Freedom of Movement for All?

Freedom of Movement for All?

Viviane Sorée, Chair of Onafhankelijk Leven, an ENIL member organisation in Belgium, experienced horrible discrimination by an airline company. Sadly enough, this is not a single case. This has to stop! ENIL calls on the European institutions to act and to make freedom of movement and consumer rights a reality for all.

Below you can read the detailed story of Viviane, written by herself:

My Flight Experience

For the fourth time I went for professional reasons to Bulgaria. I was really looking forward to see the people whom I’ve met during my previous visits to Bulgaria. However, it turned out completely different.

It started when Jaak, a colleague of mine booked the flight tickets online. After a long time and several attempts we received the confirmation the assistance request was accepted. But this was not the end of the agony. Jetair requested information about the batteries of my electronic wheelchair (dangerous goods). We mailed my battery certificate three times to Jetair. After receiving for the fourth time the same request from again a different person we strongly urged them to make up their minds. Shortly afterwards, we received an okay from Jetair in reply to our e-mail with the requested information about the batteries of my wheelchair. The next day we received for the second time a no-response mail with the same confirmation.

The 23rd of May, departure day. Check in at the counter of Jetair gives no problem. To the man who labels my wheelchair with the flight data I say laughingly it never went so smoothly. Checking the luggage also gives no problems. Finally we are going well in advance to gate 5. The boarding time is approaching but no plane is in sight. This is very suspicious. Suddenly we hear a voice (not via the calling system) loudly saying we urgently have to go to gate 9. They reprimand us because we didn’t look at the display. But how could we? There were no displays near to gate 5.

I ride with my wheelchair just to the door of the aircraft. There I’m told my electronic wheelchair is not on the list. Jaak argues he has received the approval from Jetair. He is allowed to see the pilot in his cockpit in order to explain this. The pilot comes to us and says if Jaak can show him the email from Jetair within fifteen minutes everything is okay. Jaak gets his laptop and tries to log into the server of our work without success. Thanks to the help of the cargo personnel he finally can log in. He shows the mail to the pilot who responds by saying we received a mail from a department that is not authorized to send confirmations concerning dangerous goods. In other words, he does not accept the mail. But how could we have known this?! The cargo personnel say there are several wheelchairs in the cargo space of the aircraft including an electronic wheelchair just the same as mine. The pilot quickly says he hadn’t received the authorization from Jetair to transport a second electronic wheelchair and therefor he must follow the rules. I still could board but without my wheelchair, which I declined.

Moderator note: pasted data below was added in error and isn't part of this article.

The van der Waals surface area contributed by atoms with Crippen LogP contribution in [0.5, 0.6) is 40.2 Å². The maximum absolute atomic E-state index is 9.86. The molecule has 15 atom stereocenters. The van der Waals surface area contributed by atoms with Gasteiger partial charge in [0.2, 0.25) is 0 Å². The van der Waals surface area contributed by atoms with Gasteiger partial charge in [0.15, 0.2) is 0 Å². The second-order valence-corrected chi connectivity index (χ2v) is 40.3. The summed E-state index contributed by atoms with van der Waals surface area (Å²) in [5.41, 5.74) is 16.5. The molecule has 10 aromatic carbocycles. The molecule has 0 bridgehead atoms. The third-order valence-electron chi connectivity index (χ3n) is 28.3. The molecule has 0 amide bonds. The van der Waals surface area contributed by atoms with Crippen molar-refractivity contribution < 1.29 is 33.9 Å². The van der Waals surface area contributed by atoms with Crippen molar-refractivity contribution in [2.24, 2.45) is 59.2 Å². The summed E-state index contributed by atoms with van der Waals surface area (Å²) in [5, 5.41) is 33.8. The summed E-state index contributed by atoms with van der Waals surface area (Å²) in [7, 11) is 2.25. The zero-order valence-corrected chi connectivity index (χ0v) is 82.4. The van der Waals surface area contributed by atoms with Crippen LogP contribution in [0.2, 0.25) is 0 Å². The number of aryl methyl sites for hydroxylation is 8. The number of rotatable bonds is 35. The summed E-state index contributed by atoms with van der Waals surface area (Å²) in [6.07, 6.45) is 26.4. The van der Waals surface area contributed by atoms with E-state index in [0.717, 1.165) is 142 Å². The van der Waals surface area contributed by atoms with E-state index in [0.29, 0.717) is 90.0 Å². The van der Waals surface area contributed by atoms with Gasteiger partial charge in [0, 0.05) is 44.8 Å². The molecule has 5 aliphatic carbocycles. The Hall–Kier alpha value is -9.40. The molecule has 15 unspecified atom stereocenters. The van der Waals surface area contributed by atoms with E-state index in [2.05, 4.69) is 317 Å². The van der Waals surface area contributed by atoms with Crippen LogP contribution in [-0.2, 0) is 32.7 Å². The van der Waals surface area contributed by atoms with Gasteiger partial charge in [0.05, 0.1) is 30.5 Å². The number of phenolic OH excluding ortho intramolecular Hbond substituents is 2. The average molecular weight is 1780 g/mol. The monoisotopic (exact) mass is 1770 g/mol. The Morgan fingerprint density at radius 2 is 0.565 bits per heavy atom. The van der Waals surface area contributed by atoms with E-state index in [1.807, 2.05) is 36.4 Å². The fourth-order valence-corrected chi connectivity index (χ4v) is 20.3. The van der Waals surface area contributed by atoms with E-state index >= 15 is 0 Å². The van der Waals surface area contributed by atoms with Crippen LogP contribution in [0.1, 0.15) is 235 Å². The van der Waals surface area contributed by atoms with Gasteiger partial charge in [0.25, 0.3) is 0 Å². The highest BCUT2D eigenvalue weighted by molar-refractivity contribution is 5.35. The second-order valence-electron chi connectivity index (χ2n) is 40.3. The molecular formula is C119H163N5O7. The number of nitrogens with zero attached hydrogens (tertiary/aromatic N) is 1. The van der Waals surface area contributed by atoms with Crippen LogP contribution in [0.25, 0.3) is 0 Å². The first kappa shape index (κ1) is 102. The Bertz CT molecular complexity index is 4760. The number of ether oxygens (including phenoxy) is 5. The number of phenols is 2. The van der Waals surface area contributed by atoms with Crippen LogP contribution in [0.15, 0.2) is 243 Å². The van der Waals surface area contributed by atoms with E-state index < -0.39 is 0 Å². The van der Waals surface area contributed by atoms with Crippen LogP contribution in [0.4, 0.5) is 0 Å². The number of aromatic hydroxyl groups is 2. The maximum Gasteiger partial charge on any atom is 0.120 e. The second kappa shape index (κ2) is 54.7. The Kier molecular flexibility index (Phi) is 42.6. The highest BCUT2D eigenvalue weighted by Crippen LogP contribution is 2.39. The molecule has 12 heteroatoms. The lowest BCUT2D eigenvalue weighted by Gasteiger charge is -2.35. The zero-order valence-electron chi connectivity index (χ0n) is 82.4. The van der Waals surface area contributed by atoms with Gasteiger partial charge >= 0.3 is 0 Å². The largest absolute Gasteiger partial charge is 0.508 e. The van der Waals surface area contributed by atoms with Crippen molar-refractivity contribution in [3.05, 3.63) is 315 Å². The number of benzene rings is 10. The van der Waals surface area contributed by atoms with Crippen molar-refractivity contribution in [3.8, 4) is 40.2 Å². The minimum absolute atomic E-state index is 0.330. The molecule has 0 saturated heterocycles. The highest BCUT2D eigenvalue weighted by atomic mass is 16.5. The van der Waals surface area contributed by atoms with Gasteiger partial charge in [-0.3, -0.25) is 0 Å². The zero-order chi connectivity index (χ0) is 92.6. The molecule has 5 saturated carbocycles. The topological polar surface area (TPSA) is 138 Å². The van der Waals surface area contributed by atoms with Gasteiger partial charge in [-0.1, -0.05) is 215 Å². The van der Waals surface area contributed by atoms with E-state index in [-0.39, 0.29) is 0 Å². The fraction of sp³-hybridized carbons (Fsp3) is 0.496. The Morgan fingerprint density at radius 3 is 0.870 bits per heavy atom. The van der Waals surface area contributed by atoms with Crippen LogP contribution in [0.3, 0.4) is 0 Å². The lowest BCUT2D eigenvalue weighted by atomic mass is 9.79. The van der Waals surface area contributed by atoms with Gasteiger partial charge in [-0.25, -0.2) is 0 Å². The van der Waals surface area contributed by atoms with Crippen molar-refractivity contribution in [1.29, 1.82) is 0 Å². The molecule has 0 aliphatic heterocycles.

But the best is yet to come. When Jaak boarded yesterday to return home he overheard a conversation between the chief steward and another staff member. They were still waiting for me, my personal assistant and electronic wheelchair. Jake asked astonished if they knew nothing of the incident in Brussels airport. They knew nothing of a kind and above all they received in contrast to Brussels airport the authorization to transport my electronic wheelchair.

Only now we know that the authorization to transport my electronic wheelchair was on the label attached to my wheelchair. Apparently there is no communication between the different services of Brussels airport. Is there no coordination?

Who is to blame for this fiasco? This whole situation is inconsistent with the European regulation of free movement of people, goods and services. Where are my consumer rights?

I know I’m not alone. There are many more disabled people who had a similar experience. Enough is enough. We really have to do something about it.

Viviane Sorée

Photo: Viviane Sorée

1 Comment

Eugene Callan

June 25, 2015, 6:16 pm


That was a terrible experience and disgraceful behaviour on behalf of the airline.

I travelled from Dublin to Madrid with Aer Lingus a couple of years ago. When we arrived in Madrid, my wheelchair was not brought to the door of the aircraft. Instead it was taken with the luggage into the terminal building. When the assistance arrived to assist me to get off the aircraft, they had an old chair of their own which was completely unsuitable for me. I said that I could not get off the aircraft until my own chair arrived at the door. The security supervisor in Madrid airport refused to allow my wheelchair to leave the terminal building and come back to the door of the aircraft. He said the reason for this was because the wheelchair had passed through a one-way security zone.

A stand-off ensued and I stayed in my seat for an hour and a half. The aeroplane captain asked me if he could board the passengers due to return to Dublin from Madrid. I agreed to this. Finally the supervisor relented and allowed my wheelchair to be returned to the door of the aircraft. The one and a half hour delay meant that my taxi left the airport without picking me up. It also meant that I missed my connecting train to Cordoba. Very late at night I had to try to find a hotel in Madrid and get there. I also had to book a new train ticket the following morning.



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